Profile

Laura Boggess
Instructor of Biology and Environmental Science
Department: Biology, Appalachian Studies
Office:  Wall 321
P.O. Box:  6671
Phone:  (828) 689-1157
  • B.A., UNC-Chapel Hill, 2006
  • M.S., Appalachian State University, 2013.

I am an ecologist, yoga teacher, and rock climber, born and raised in Western North Carolina. I love the Appalachian Mountains and some of my favorite courses to teach are those that explore our beautiful and biologically complex mountains.

I wear a lot of hats at Mars Hill: I coordinate the Environmental Studies Program, an interdisciplinary minor that allows students to explore environmental issues from a variety of angles. I mentor the Environmental Action Club, MHU’s student environmental club and am co-founder of the campus Sustainability Committee.  I also teach courses in environmental science, biology and yoga. I offer at least one free yoga class per week in the Breathing Room, MHU’s yoga and meditation space. I love working with students and my favorite part of my job is developing relationships with students that help them discover and follow their passions.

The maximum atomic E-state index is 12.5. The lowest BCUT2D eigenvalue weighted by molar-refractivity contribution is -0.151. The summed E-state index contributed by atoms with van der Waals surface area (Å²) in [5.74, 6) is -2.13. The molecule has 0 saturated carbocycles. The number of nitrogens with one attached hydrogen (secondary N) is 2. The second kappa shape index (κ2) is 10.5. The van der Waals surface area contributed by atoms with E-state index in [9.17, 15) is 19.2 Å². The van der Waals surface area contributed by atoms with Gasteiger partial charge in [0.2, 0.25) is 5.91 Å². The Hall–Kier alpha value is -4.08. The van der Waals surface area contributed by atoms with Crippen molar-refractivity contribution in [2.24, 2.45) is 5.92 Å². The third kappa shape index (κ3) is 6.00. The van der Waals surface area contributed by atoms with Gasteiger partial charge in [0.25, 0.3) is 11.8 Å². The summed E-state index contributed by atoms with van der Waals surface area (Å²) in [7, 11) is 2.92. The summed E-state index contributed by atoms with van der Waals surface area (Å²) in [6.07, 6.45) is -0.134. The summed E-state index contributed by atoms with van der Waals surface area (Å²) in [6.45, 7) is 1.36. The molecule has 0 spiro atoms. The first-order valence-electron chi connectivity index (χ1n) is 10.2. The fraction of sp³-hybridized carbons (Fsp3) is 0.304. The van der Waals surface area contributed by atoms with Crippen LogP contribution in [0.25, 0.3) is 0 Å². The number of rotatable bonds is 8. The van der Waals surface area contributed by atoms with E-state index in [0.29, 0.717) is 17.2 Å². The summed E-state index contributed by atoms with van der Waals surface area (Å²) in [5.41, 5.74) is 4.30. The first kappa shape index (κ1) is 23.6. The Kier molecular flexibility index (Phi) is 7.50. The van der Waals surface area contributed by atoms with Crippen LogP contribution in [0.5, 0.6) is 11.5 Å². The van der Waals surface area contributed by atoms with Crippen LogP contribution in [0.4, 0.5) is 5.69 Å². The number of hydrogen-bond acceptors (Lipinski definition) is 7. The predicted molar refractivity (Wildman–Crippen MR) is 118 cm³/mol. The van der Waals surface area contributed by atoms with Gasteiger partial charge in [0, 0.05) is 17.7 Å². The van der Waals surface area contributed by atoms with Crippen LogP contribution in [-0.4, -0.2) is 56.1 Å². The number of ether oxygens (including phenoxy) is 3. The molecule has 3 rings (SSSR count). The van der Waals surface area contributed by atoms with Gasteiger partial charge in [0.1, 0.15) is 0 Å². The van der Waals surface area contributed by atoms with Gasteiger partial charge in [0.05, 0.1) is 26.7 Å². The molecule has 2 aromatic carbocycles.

My academic background is in community ecology with an emphasis on the conservation and management of cliff ecosystems. I am currently working towards a PhD in Ecology through the New York Botanical Garden, studying lichens on cliffs throughout the southern Appalachians. I also attended graduate school at Appalachian State University, studying the ecology of cliffs in the Big South Fork (TN) and have since done a lot of consulting to help land managers protect cliff resources. I was a board member of the Carolina Climber’s Coalition for five years, helping climbers learn about rare plants and how to be good stewards of cliff ecosystems. MHU students often help with my cliff ecology fieldwork.

I have worked in conservation for years, including two-and-a-half years in Guatemala with the US Peace Corps and an AmeriCorps term with the Blue Ridge Conservancy, a land trust in Boone, NC. I teach at Green River Preserve and Highlands Biological Station in the summers and am active with the Bailey Mountain Conservation Project.

When I’m not planning classes or grading papers, I can most often be found peering at lichens, dangling from a climbing rope, or curled up with my cat, John Henry, and a good book.